I've recently had this question asked of me multiple times recently.
"If a VM in Azure is a member of a Domain, where does it get its time from, Azure (time.microsoft.com) or the NTP source set by AD?"
The answer is both, unless you make some changes.
Here are the specific time setting recomendations, buried inside this post https://docs.microsoft.com/en-us/windows-server/identity/ad-ds/get-started/windows-time-service/accurate-time
Azure and Windows IaaS considerations
- Azure Virtual Machine: Active Directory Domain Services
If the Azure VM running Active Directory Domain Services is part of an existing on-premises Active Directory Forest, then TimeSync(VMIC), should be disabled. This is to allow all DCs in the Forest, both physical and virtual, to use a single time sync hierarchy. Refer to the best practice whitepaper “Running Domain Controllers in Hyper-V”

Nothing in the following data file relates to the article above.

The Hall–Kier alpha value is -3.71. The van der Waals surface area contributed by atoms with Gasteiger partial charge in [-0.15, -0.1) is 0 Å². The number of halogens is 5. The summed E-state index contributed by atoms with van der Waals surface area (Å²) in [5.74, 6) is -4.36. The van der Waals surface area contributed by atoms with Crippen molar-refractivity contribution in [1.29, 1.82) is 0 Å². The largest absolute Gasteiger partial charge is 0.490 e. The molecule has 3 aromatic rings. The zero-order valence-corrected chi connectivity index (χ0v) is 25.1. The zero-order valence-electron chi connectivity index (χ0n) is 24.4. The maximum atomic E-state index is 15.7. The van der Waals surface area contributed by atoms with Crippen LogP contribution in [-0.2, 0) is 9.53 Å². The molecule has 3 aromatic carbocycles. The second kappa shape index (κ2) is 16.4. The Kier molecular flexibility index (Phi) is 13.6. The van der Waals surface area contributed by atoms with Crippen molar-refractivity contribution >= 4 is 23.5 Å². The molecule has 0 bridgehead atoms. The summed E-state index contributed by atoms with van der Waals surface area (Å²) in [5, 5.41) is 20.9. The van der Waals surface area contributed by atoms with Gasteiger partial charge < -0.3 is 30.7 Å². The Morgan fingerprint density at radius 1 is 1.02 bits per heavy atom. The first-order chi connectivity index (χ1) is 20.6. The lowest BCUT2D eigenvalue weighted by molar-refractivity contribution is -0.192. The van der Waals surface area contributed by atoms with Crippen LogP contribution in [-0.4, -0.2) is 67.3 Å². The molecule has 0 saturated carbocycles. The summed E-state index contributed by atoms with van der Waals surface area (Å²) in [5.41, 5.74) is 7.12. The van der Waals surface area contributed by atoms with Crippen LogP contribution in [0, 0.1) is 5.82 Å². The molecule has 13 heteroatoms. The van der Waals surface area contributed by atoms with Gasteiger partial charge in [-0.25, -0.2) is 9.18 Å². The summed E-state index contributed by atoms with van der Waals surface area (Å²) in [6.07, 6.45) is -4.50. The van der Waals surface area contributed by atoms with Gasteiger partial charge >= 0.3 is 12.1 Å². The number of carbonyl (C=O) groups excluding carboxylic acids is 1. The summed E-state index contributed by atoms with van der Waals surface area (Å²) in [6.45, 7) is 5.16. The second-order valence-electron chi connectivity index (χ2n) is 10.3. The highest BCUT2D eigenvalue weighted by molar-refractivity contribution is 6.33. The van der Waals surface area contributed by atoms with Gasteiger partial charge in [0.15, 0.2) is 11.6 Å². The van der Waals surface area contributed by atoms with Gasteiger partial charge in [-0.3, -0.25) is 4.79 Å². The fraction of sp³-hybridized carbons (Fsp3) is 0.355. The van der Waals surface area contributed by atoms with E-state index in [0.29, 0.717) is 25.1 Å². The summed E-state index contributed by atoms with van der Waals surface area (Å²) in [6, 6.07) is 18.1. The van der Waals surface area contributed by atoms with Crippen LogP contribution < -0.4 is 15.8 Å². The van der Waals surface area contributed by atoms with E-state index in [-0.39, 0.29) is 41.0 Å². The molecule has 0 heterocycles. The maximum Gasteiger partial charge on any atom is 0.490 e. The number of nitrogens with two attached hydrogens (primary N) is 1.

- Azure Virtual Machine: Domain-joined machine
If you are hosting a machine which is domain joined to an existing Active Directory Forest, virtual or physical, the best practice is to disable TimeSync for the guest and ensure W32Time is configured to synchronize with its Domain Controller via configuring time for Type=NTP5
- Azure Virtual Machine: Standalone workgroup machine
If the Azure VM is not joined to a domain, nor is it a Domain Controller, the recommendation is to keep the default time configuration and have the VM synchronize with the host.
So in short, for Active Directory VMs in Azure, update the registry path: HKEY_LOCAL_MACHINE\SYSTEM\CurrentControlSet\Services\W32Time\TimeProviders\VMICTimeProvider and set the value for 'Enabled' to 0